Exits from JPM and Morgan Stanley in pursuit of independence
Mindy Diamond Quoted
By Jason Bisnoff
Exits this week from JPMorgan and Morgan Stanley continue to show the move of advisers from major names to more independent avenues.
Andrew Graham, a former JPMorgan global multi-cap growth strategy manager, has left to launch his own registered investment advisory business under the moniker Jackson Square Capital, backed by Portland, Oregon-based back end platform and consultancy tru Independence.
Also this week, Diamond & Bottefield Private Wealth Management left Morgan Stanley for independent partnership Steward Partners Global Advisory, where Brett Diamond and Jason Bottenfield will help start up a new Dallas office, bringing over $285m in assets.
The movements are part of a bigger trend of advisers and advisory teams leaving larger entities in pursuit of greater independence.
“Those two deals are not one-offs, they are very much indicative of a very solid, constant and continuing trend we are seeing that is not new but increasing over time,” Diamond Consultants President and CEO Mindy Diamond said. “What is driving this is a change in advisor sentiment. Their motivation has changed over the last 10 years. What drives them today is a desire for freedom, flexibility and control and while they wanted that 10 years ago, they wouldn’t sacrifice the big signing bonus from the wirehouses.”
Diamond, who founded adviser recruitment firm Diamond Consultants in 1998, said that the smaller entities advisers are joining do also offer big deals, but the flexibility they provide is being valued over the big signing bonus at a wirehouse. “Where advisers are going has changed completely,” she added.
Among the impetus for more independent minded advisers is an easier path to attaining the flexibility they desire. tru Independence is one of several entities providing smaller firms with an easier transition when leaving corporate structures by offering back and middle office support.
“Ten years ago, if an adviser valued freedom and control, the outliers went independent but the majority put it off because of the risk,” Diamond added. “Today advisers are saying freedom, control and ownership are more important than anything and simultaneously the independent space has grown with more options that offer the opportunity to be independent and monetize the business. That is the biggest thing that changed, you can have sexy economics, freedom and control.”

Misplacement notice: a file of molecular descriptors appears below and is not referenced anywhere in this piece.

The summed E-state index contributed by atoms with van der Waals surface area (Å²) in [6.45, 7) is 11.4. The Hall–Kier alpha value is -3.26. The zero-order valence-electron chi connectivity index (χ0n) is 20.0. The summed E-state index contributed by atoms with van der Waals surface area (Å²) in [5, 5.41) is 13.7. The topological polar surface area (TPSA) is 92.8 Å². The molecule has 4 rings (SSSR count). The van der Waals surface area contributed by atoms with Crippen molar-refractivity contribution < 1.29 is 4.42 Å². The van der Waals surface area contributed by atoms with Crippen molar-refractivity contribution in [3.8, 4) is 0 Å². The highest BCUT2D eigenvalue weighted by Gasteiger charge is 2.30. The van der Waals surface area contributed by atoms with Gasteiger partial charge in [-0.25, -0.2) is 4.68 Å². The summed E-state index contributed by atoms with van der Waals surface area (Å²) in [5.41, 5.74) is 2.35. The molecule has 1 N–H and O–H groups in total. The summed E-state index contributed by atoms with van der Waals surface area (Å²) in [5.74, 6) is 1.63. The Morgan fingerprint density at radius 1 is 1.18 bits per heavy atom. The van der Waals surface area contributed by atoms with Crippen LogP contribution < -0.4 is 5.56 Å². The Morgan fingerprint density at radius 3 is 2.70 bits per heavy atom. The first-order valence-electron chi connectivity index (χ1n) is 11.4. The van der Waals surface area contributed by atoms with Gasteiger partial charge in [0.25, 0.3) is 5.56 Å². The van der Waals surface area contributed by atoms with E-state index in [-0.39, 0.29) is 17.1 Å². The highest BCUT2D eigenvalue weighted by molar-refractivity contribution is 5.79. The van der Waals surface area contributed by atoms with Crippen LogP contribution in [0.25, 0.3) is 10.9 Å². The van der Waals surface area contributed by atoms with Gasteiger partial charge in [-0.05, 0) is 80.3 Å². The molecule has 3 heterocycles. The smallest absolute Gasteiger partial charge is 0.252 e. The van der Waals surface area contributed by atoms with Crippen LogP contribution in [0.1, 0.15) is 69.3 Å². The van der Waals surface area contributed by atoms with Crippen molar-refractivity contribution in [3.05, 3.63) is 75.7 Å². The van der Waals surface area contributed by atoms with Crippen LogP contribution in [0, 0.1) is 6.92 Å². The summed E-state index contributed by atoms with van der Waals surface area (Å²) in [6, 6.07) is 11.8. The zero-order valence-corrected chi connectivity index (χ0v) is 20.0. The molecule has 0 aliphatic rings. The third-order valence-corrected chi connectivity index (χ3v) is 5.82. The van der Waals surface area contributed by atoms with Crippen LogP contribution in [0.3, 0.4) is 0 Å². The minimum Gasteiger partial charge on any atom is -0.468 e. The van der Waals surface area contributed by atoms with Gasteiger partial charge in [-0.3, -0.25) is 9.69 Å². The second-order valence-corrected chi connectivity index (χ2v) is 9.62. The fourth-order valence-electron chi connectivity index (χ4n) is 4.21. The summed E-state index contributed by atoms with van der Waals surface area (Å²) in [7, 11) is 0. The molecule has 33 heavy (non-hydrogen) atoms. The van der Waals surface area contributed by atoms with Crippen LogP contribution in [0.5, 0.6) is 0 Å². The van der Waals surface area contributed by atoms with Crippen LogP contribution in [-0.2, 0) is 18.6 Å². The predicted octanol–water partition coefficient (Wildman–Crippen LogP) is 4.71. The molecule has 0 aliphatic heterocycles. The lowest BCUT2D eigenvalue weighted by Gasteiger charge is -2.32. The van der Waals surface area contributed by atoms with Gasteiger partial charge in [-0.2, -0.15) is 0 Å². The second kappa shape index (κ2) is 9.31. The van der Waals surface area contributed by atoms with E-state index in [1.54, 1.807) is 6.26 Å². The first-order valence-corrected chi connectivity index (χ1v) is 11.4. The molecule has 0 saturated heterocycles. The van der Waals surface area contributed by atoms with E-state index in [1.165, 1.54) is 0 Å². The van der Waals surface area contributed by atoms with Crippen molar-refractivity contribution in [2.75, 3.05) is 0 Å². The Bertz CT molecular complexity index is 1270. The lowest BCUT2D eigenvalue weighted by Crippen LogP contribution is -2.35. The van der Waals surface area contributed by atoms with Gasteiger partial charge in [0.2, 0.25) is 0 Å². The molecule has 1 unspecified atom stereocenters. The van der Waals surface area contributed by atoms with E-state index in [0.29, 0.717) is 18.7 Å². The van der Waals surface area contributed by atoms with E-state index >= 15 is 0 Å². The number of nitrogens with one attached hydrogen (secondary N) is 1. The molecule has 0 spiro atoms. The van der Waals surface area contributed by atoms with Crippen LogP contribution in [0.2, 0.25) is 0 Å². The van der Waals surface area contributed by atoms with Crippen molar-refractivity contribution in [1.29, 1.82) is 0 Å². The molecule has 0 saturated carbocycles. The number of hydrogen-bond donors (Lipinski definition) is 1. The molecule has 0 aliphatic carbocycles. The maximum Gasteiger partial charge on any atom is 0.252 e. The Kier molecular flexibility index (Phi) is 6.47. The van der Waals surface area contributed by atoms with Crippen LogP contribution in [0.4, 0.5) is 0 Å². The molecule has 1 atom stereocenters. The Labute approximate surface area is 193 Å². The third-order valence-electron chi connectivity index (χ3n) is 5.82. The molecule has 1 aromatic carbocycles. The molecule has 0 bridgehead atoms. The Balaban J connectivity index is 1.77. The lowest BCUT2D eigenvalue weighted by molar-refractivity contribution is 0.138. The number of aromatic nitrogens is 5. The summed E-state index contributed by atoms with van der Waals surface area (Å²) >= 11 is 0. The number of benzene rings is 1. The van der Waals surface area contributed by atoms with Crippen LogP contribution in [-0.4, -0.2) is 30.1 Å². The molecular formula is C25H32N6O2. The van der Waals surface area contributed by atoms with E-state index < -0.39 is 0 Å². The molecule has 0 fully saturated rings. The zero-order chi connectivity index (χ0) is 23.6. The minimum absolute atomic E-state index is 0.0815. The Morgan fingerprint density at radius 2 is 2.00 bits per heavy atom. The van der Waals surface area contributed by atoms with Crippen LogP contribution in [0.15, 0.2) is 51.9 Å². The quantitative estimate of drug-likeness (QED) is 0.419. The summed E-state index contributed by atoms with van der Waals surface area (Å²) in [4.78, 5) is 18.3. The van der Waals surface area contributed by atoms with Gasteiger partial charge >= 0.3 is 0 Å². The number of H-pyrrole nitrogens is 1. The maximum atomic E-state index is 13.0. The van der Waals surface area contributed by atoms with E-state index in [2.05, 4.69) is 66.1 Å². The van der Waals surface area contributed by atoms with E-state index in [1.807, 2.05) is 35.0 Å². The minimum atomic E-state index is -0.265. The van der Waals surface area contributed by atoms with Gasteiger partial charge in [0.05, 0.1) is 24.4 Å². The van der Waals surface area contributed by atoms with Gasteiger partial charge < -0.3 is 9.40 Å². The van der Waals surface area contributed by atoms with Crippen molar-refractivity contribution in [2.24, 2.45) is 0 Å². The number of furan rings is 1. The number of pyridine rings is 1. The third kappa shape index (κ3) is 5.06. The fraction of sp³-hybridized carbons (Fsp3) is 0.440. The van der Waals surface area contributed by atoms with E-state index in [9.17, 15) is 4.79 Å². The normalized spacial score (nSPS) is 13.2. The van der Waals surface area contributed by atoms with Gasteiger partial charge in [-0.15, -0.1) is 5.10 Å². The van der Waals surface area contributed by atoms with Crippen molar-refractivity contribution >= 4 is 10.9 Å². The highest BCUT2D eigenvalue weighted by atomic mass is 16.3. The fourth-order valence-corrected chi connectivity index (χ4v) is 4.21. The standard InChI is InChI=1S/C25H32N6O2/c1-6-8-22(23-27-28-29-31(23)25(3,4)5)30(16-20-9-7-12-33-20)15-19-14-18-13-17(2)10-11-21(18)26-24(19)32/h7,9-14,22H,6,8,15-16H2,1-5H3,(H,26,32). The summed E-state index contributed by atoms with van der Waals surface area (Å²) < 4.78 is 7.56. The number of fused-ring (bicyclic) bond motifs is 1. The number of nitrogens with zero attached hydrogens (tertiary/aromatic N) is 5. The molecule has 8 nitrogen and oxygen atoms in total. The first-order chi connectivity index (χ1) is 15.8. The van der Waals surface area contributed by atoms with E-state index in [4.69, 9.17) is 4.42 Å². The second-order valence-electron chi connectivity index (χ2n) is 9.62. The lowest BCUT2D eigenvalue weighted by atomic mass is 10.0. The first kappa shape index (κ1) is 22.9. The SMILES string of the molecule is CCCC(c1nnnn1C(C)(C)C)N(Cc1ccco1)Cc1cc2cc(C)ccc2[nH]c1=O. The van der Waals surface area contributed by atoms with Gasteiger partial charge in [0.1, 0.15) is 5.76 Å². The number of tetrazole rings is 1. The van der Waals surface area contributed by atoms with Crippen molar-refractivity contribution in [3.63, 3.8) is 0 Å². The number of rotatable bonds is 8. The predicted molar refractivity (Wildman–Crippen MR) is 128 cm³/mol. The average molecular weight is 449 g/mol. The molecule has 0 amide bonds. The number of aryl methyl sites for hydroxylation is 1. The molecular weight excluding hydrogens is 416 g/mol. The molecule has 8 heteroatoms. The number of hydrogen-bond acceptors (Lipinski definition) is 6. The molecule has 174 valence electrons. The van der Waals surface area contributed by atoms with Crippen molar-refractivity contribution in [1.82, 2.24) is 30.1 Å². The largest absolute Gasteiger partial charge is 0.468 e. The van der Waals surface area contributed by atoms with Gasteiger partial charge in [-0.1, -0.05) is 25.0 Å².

Wealth management platform Focus Financial Partners has offered that type of model to the tune of eight new partner firms and 17 mergers to existing partner firms last year. They are on pace to surpass that pace in 2019 with Connecticut-based MacGuire, Cheswick & Tuttle Investment Counsel, Atlanta-based Anthony Smith Advisors and Patton Albertson Miller Group, as well as Australian ultra-high net worth firm Escala Partners all coming on board this year following Focus going public last July.
RIA network HighTower Advisors brought on a new CEO earlier this year in Bob Oros, who told Fund Intelligence that they will continue to have an M&A focus in 2019, looking to expand from its current $60bn in assets and 92 adviser teams. Dynasty Financial Partners recently moved its headquarters, overseeing 47 RIAs and more than $30bn in assets on the platform, to Florida in a move indicative of continued expansion ahead. Indianapolis-based wealth management platform Sanctuary Partners saw similar expansion of late, prompting the addition of two new areas of focus in family offices and tax services.
With a different model that is more similar to a traditional RIA, Steward Partners has been able to pick off investors from several of the wirehouses, including adding several teams from Wells Fargo that are chasing independence.
“A cottage industry is set up to serve the breakaway system with access to capital turnkey solutions, access to compliance and everything and anything the adviser needs. It’s an ecosystem that has been born,” Diamond added.
As originally appeared in Fund Intelligence